## Thursday, July 26, 2012

### Good Luck Reproducing Those Results

Kevin Drum on the new Fryer/Levitt/List/Sadoff (Fryer + Freakonomics is a pretty toxic mix in my book) merit pay study:

But I'm still a bit puzzled. If I'm reading the results correctly, teachers in the gain group could expect \$4,000 if their students produced average results, and \$80 per percentile point extra if they did better than average. In the end, they produced results two percentile points better than average. Teachers in the loss group were paid \$4,000 at the beginning of the year, and had to pay back \$40 per percentile point if their kids did worse than average. They ended up producing gains of about seven points. (See Table 3 in the study here.)

This means that on average, teachers in the gain group earned \$160 extra (\$80 x 2) while teachers in the loss group gained \$280 (\$40 x 7). But the teachers must have known beforehand that their rewards were likely to be very small compared to the \$4,000 baseline: In theory, they could earn thousands of extra dollars, but only by being supermen. The authors don't say how well the very best teacher did, but based on their summary results the top teacher probably generated an improvement of about 15 percentile points compared to average. That's a reward of \$600 above the baseline. And that's the best result. This kind of money seems like it's far too small to produce any kind of serious impact.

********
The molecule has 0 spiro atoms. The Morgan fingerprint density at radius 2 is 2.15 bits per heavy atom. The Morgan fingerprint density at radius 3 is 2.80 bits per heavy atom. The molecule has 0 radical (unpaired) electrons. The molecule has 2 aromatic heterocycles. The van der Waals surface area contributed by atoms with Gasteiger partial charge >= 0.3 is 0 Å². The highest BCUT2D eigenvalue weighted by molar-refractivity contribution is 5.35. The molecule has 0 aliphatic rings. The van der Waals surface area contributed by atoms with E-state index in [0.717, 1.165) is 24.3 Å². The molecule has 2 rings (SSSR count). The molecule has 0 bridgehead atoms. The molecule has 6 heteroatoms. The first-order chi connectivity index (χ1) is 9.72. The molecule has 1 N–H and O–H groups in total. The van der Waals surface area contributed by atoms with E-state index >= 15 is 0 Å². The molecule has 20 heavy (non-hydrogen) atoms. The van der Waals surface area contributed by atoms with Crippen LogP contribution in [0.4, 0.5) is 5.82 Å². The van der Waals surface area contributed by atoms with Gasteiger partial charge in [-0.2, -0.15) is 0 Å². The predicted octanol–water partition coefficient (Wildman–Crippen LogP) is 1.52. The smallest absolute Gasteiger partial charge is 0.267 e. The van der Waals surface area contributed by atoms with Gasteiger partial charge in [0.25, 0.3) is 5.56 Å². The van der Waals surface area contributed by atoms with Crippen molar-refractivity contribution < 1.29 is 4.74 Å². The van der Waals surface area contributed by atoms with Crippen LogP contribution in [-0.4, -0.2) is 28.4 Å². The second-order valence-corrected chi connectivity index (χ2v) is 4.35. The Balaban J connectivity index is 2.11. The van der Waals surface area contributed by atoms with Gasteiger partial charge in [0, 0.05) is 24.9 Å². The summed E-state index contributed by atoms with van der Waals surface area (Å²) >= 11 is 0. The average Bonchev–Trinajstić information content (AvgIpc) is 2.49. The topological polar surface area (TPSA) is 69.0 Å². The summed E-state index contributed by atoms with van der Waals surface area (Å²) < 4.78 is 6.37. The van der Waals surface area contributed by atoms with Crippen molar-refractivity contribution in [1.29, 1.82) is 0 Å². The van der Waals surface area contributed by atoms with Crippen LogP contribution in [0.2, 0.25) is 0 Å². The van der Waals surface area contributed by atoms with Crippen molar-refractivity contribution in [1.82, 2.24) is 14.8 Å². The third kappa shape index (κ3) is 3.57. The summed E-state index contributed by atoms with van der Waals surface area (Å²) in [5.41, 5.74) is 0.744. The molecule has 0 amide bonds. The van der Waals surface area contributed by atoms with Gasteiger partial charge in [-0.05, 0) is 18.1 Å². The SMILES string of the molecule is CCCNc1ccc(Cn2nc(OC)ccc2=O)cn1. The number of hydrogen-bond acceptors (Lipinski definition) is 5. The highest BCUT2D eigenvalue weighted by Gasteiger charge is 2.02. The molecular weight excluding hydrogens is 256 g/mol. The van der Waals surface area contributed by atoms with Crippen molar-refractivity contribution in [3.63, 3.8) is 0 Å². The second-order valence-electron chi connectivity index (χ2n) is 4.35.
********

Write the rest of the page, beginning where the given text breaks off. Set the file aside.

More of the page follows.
So something about this doesn't really add up. Maybe I'm interpreting their results wrong, but I simply don't see how expected rewards this small could generate such significant improvements. Somehow, the baseline extra pay of \$4,000 must have played a role here. right?

Assuming Drum's interpretation is correct, I can easily imagine that teachers didn't initially calculate how small the final bonuses were likely to be, but it would be very clear the second time around with the same teachers, or even with a new group of teachers who know how to use Google.

Also, once you'd do this a few times, most teachers would know to put the money in the bank, and a good union would have something set up so you could get it directly deposited into a savings account or even escrow. A really good union (that somehow had this imposed on them) would make it easy for risk averse teachers to just pool all the incentives into a single account that would pay back whatever bonuses were clawed back and give everyone an equal bonus.

Regardless, the whole concept of giving out bonuses and clawing them back is never going to fly.